Periodic food and water
Hay from a hay bag is recommended sustenance for your horse on this journey. But they'll need to stay hydrated, too. Many horses won't drink while traveling, so you might need to get a little crafty to get their water intake up.
Soak the hay bag with water. Try to use the water you usually give them at home, so that the taste and smell are familiar.
Keeping the animal's electrolyte levels up is also essential. You can add a bit of Gatorade or another suitable sports drink to their water to accomplish this.
Plan your route carefully
Map out a route where you can make frequent stops if needed. Avoid ones with lots of stop-and-go traffic if at all possible.
Pack your supplies and double-check them before you leave
The last thing you need is to be on the road and realize you've forgotten something critical to your horse on this trip. Make a list, carefully considering everything you'll need. Food, water, any medications, and other vital items should be double-checked so that they are in place before you leave.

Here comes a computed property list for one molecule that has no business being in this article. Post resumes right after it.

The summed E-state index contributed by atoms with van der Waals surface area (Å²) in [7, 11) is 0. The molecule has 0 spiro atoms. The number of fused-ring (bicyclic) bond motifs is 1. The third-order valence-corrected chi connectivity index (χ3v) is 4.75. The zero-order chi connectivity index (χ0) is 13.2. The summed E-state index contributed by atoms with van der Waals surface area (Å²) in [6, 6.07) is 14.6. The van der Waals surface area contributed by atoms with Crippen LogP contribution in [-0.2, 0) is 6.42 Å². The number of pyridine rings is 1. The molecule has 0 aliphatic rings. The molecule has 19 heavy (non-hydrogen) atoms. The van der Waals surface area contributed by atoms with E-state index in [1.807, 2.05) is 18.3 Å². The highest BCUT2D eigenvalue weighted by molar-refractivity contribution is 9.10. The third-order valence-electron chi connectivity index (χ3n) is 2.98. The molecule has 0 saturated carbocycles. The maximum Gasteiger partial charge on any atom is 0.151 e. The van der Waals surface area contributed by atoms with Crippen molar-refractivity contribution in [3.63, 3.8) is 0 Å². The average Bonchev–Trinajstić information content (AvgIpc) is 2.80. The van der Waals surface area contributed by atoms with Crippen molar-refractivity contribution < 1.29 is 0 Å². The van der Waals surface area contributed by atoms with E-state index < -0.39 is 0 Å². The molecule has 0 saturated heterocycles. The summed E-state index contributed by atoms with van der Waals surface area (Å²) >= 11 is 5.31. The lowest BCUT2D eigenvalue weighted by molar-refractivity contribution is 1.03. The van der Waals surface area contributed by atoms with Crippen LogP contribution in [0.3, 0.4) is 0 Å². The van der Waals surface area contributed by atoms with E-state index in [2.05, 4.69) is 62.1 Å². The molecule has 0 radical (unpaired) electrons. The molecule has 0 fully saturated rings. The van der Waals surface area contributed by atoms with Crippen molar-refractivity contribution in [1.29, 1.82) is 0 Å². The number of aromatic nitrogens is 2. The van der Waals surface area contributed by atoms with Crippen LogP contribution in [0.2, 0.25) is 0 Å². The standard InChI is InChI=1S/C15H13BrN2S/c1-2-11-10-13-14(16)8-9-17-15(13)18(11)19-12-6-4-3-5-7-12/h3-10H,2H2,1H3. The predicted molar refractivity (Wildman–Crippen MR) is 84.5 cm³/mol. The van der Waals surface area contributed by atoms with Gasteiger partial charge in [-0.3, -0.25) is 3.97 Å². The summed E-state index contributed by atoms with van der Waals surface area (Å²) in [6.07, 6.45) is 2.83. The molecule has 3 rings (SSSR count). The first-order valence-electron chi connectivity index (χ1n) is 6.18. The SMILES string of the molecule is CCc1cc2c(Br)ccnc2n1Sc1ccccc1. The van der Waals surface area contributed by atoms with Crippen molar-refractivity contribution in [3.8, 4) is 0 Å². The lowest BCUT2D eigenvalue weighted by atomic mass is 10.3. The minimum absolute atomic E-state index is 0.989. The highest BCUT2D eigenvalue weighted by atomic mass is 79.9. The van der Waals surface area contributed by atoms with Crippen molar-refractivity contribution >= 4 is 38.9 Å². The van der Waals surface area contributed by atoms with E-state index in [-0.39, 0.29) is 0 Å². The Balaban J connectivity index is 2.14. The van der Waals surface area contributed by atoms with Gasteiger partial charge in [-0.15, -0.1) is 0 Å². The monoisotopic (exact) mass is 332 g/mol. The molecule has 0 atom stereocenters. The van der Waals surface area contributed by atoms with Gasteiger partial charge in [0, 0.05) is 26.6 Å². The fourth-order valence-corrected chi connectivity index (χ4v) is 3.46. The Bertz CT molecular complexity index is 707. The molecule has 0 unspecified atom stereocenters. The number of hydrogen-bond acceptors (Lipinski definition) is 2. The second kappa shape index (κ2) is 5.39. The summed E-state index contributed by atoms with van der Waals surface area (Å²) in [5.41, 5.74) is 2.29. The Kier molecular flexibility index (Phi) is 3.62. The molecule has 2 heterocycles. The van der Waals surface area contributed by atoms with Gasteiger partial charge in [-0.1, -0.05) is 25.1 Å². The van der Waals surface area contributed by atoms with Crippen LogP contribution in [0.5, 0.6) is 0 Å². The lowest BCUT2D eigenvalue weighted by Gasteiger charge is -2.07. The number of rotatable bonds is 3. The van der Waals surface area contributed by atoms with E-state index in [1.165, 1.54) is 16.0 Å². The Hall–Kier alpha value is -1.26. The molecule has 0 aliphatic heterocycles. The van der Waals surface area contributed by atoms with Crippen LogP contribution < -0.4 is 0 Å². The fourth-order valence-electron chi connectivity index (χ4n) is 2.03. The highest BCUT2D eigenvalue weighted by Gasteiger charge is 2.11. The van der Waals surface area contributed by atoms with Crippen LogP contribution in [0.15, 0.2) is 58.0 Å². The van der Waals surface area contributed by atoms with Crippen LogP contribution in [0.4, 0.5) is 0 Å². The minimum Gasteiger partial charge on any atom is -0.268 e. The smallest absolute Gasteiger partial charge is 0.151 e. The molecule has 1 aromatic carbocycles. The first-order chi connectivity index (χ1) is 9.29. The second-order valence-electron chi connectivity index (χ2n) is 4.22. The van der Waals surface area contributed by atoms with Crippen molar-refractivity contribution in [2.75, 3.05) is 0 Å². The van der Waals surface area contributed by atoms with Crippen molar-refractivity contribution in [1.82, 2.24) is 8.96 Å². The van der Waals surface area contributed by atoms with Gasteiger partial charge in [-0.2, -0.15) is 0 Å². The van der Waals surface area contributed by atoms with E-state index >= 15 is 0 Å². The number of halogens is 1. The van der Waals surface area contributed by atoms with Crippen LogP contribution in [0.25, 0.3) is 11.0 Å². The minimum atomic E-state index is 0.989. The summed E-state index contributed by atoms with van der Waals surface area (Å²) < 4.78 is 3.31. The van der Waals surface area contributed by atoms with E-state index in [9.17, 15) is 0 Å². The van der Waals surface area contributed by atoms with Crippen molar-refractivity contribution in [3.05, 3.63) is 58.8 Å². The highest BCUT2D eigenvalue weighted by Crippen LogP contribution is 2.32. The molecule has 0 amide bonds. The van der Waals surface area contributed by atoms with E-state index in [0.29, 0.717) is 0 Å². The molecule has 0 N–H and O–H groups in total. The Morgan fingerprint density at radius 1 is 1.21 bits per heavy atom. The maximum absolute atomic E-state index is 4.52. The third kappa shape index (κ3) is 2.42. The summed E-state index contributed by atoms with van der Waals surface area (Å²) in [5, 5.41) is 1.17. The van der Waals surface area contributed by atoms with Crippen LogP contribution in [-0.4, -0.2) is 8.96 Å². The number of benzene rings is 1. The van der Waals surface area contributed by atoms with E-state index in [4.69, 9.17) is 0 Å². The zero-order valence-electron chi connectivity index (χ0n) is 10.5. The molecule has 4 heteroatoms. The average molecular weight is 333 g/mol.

Can you transport a horse in a stock trailer?
Stock trailers make a great alternative to the traditional horse trailer. So long as the horse has enough headroom, it should be able to be safely and comfortably transported in this manner.
Modified stock trailers on the secondary market are redone with horses specifically in mind.
Travel trailers are the perfect way to get your recreational equipment from point A to point B but aren't built to be suitable for horses. You can get modification kits for these toy haulers to make them a safe way to move your horse. Stock trailers are another alternative for moving your horse, so long as the animal has ample headroom. Travel safe!